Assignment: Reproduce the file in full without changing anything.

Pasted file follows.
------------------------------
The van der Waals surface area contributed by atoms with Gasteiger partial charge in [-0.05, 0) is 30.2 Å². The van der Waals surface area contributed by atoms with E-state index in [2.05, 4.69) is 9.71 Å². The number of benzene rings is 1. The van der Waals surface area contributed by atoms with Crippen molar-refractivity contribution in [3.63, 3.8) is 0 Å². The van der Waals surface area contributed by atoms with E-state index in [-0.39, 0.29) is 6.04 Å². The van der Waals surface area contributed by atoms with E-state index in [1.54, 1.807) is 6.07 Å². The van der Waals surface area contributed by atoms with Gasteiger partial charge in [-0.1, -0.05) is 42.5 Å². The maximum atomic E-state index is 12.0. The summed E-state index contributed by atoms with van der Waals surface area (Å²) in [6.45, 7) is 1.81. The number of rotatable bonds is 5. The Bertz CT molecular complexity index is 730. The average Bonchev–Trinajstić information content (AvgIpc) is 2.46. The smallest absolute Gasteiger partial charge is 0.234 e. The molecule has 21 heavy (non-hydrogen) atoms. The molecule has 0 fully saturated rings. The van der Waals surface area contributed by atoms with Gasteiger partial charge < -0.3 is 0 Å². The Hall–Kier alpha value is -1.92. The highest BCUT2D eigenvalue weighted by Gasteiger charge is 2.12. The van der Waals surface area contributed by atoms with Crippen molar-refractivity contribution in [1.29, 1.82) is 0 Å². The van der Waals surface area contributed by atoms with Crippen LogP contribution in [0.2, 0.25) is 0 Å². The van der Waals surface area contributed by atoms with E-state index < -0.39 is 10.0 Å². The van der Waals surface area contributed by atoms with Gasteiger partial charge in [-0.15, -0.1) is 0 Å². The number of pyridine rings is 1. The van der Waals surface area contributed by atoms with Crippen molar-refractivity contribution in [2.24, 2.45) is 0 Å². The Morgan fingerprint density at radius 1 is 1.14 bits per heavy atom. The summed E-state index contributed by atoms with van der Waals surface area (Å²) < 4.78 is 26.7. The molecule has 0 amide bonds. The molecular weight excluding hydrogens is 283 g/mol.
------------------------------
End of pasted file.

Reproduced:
The van der Waals surface area contributed by atoms with Gasteiger partial charge in [-0.05, 0) is 30.2 Å². The van der Waals surface area contributed by atoms with E-state index in [2.05, 4.69) is 9.71 Å². The number of benzene rings is 1. The van der Waals surface area contributed by atoms with Crippen molar-refractivity contribution in [3.63, 3.8) is 0 Å². The van der Waals surface area contributed by atoms with E-state index in [-0.39, 0.29) is 6.04 Å². The van der Waals surface area contributed by atoms with E-state index in [1.54, 1.807) is 6.07 Å². The van der Waals surface area contributed by atoms with Gasteiger partial charge in [-0.1, -0.05) is 42.5 Å². The maximum atomic E-state index is 12.0. The summed E-state index contributed by atoms with van der Waals surface area (Å²) in [6.45, 7) is 1.81. The number of rotatable bonds is 5. The Bertz CT molecular complexity index is 730. The average Bonchev–Trinajstić information content (AvgIpc) is 2.46. The smallest absolute Gasteiger partial charge is 0.234 e. The molecule has 21 heavy (non-hydrogen) atoms. The molecule has 0 fully saturated rings. The van der Waals surface area contributed by atoms with Gasteiger partial charge < -0.3 is 0 Å². The Hall–Kier alpha value is -1.92. The highest BCUT2D eigenvalue weighted by Gasteiger charge is 2.12. The van der Waals surface area contributed by atoms with Crippen molar-refractivity contribution in [1.29, 1.82) is 0 Å². The van der Waals surface area contributed by atoms with Crippen LogP contribution in [0.2, 0.25) is 0 Å². The van der Waals surface area contributed by atoms with E-state index < -0.39 is 10.0 Å². The van der Waals surface area contributed by atoms with Gasteiger partial charge in [-0.15, -0.1) is 0 Å². The number of pyridine rings is 1. The van der Waals surface area contributed by atoms with Crippen molar-refractivity contribution in [2.24, 2.45) is 0 Å². The Morgan fingerprint density at radius 1 is 1.14 bits per heavy atom. The summed E-state index contributed by atoms with van der Waals surface area (Å²) < 4.78 is 26.7. The molecule has 0 amide bonds. The molecular weight excluding hydrogens is 283 g/mol.